Chilis Potato Soup Recipes

Chilis Potato Soup Recipes

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Why do you want Chilis Potato Soup Recipes? I bet I know....

I'm sure you've been to a restaurant and come away from it asking: "just how do they make those dishes?" You have probably sat there trying to discover just what has gone into the dish, what sort of ingredients they're using.. Maybe you have even tried to ask the waiter or the chef for the recipe it was so good! Chances are they didn't give you the recipe, and probably for good reason, if they did give it out to every person who asked for it, they could soon be out of business.

Knowing how much you crave that dish, you try to cook it yourself. Maybe you had some success, but chances are good that you were now where close to making a match. The solution to this problem is to use what are called copycat restaurant recipes. They are specially researched and reverse engineered dishes like Chilis Potato Soup Recipes that have been tried and tested many times and hence can be successfully used to recreate your favorite restaurant dishes.

The other awesome thing about cooking restaurant copycat recipes at home, is that you will save money. Imagine not having to go out anymore just to eat your favorite restaurant dishes. You won't believe just how much you could save in a year.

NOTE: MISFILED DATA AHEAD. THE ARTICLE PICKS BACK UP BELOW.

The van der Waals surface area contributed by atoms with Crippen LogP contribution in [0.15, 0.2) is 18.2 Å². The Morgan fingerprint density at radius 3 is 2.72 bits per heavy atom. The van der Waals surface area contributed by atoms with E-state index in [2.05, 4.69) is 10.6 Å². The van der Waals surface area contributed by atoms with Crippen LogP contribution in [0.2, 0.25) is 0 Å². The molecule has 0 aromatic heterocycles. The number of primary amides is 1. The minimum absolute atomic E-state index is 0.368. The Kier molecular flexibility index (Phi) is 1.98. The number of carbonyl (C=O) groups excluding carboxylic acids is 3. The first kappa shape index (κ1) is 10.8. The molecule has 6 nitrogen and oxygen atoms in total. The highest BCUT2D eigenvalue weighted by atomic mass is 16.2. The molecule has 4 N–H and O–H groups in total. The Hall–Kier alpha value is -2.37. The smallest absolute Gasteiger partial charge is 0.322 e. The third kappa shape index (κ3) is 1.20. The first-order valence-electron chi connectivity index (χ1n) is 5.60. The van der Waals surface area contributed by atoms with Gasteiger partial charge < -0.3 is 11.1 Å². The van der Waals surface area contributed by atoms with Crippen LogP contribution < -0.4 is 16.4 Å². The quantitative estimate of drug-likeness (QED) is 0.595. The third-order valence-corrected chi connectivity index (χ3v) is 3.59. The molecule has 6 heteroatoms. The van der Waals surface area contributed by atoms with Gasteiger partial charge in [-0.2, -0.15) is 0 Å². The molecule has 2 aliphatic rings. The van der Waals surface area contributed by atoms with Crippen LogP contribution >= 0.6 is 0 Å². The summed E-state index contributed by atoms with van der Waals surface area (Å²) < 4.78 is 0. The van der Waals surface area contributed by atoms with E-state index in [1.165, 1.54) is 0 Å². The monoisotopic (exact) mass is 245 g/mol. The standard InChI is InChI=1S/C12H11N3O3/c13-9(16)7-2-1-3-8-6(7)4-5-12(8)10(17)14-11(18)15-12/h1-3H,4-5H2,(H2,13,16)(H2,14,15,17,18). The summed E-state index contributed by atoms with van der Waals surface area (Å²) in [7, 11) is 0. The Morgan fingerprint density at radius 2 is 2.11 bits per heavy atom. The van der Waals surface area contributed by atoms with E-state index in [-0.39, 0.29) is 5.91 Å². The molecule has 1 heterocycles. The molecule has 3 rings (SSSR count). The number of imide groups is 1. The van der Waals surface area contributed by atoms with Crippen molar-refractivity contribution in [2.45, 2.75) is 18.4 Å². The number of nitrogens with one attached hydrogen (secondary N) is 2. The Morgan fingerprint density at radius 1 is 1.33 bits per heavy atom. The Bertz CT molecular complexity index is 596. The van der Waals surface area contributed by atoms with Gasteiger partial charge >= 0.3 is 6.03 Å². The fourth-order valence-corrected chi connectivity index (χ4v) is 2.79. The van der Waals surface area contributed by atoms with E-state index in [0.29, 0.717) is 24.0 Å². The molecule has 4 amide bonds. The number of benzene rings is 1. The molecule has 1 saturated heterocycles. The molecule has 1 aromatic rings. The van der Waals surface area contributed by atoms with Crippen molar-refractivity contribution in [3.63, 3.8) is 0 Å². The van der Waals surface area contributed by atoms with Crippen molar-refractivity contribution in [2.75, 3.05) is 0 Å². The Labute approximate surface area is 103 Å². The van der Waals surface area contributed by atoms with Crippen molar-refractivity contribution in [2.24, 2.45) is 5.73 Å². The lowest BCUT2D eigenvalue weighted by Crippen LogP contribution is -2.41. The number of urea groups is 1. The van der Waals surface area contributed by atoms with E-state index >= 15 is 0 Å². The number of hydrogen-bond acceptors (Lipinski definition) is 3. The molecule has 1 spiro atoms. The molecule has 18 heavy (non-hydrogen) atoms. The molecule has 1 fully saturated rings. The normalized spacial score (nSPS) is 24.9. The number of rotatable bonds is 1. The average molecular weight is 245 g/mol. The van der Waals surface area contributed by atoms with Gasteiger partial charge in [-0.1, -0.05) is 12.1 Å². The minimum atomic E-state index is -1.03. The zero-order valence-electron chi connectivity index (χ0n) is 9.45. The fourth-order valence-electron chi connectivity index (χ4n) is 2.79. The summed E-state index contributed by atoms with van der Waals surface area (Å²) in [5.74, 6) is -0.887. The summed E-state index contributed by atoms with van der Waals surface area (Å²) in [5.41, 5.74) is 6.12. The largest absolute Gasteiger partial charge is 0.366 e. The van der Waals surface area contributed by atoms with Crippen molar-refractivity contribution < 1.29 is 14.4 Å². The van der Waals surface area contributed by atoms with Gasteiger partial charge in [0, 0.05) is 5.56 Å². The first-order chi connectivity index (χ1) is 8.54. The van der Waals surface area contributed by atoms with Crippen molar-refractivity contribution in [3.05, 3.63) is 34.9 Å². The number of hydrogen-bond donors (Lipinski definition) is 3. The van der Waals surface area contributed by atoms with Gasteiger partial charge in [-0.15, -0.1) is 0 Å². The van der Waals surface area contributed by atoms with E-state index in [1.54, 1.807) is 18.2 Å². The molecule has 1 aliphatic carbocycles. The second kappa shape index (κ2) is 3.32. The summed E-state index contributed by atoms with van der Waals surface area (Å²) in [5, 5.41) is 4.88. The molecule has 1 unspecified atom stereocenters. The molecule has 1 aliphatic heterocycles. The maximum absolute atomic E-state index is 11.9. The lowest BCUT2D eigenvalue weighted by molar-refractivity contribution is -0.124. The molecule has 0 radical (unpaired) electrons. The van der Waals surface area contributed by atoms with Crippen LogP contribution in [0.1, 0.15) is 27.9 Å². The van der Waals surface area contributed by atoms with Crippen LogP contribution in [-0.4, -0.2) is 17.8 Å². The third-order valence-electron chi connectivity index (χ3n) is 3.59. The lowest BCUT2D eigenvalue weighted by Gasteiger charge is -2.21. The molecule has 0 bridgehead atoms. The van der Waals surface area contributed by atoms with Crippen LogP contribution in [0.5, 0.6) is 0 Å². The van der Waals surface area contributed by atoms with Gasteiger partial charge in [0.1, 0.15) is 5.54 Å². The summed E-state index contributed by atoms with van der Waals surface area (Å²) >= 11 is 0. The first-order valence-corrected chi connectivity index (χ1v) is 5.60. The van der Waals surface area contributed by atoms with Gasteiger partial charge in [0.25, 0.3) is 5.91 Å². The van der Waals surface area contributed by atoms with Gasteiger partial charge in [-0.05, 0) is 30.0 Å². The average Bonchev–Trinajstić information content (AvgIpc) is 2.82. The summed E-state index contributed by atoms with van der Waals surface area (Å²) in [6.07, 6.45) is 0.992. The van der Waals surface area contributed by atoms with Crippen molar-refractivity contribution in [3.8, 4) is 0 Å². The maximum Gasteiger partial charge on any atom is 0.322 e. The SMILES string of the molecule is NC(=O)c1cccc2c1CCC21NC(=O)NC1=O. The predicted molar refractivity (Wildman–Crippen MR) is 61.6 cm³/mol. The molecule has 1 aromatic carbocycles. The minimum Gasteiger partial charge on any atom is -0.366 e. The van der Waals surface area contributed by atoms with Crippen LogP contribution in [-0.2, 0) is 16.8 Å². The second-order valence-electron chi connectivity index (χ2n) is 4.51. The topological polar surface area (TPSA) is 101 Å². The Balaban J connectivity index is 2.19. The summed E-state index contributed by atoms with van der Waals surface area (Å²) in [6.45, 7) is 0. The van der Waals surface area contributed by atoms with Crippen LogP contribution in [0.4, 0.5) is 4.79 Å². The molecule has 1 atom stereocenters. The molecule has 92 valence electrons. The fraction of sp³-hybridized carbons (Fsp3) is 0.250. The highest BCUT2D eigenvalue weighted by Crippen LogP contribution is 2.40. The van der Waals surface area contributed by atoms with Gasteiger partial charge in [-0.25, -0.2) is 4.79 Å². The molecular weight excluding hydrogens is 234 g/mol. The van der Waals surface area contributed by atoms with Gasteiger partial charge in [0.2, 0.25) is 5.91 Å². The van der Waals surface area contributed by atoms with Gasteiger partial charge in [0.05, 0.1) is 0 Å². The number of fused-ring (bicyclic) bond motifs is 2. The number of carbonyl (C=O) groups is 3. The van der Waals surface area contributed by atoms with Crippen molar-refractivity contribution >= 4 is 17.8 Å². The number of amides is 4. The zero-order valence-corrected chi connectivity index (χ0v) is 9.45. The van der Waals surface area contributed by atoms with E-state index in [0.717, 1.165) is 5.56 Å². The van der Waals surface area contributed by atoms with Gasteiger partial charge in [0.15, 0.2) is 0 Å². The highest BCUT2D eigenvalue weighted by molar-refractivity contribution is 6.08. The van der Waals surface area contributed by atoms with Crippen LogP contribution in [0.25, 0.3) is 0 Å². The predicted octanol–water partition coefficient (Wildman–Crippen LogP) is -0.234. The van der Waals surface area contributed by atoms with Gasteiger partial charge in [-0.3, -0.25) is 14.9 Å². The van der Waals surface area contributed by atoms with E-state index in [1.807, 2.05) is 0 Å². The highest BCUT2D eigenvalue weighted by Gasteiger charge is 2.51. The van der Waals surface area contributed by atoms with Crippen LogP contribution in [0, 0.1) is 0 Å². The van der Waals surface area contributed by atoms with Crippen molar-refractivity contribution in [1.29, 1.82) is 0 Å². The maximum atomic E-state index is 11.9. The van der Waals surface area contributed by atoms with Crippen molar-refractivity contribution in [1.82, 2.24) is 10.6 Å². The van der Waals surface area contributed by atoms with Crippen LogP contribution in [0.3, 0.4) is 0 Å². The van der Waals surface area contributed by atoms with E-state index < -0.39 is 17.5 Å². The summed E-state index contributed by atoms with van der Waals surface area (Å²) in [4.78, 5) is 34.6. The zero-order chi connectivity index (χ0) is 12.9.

With a good cookbook full of copy cat recipes you can eat restaurant food at home and it is both faster and less expensive. With practice you will find you can prepare several copy cat recipes at once with ease. I frequently make an entire meal for my wife and I including appetizers, main course and a desert in under 1 hour. Restaurant copy cat recipes have saved me time and expense by giving me a way to enjoy all my favorites easily at home.

Here are a couple of Free recipes from Recipe Robot for you to copy and enjoy...

Red Lobster Country Fried Flounder
2 pounds flounder fillets, fresh
1 cup cornmeal
1/2 teaspoon salt
1/2 teaspoon paprika
1/2 teaspoon ground black pepper
Skin fillets. Cut fillets into serving size portions. Combine cornmeal with seasonings. Roll
fish in cornmeal mixture.
Place flounder in an iron skillet which has been preheated with about 1/8 inch of oil.
Brown on one side 2 - 3 minutes. Carefully turn and cook on the other side an additional 3
minutes, until fish flakes easily with a fork.
Serve with tartar sauce and coleslaw.
Red Lobster Crab Alfredo
4 tablespoons Butter or margarine
4 tablespoons Flour
2 cups Half-and-half
1/2 cup (or more to Taste) grated Parmesan Cheese
Salt and white pepper to Taste
Few grains cayenne pepper (optional)
6 (8 oz.) cooked snow crab meat, Cut into chunks
Melt the butter in a saucepan. Stir in the flour, and cook briefly until the mixture looks
sandy. Do NOT let it color. Wisk in the half-and-half, and stir until the mixture forms a thick
sauce. Stir in the cheese, and season to taste. Simmer for a few minutes to blend the
flavors, and stir in the crab meat. Cook JUST until the crab is heated through. Serve over
cooked linguini, with additional Parmesan cheese and hot red pepper flakes on the side.
Before some purist jumps me, I KNOW this isn't a classic Alfredo, but it is a very good
dish, and remarkably easy to make.
This may be varied by substituting cooked lobster meat for the crab, or by adding 36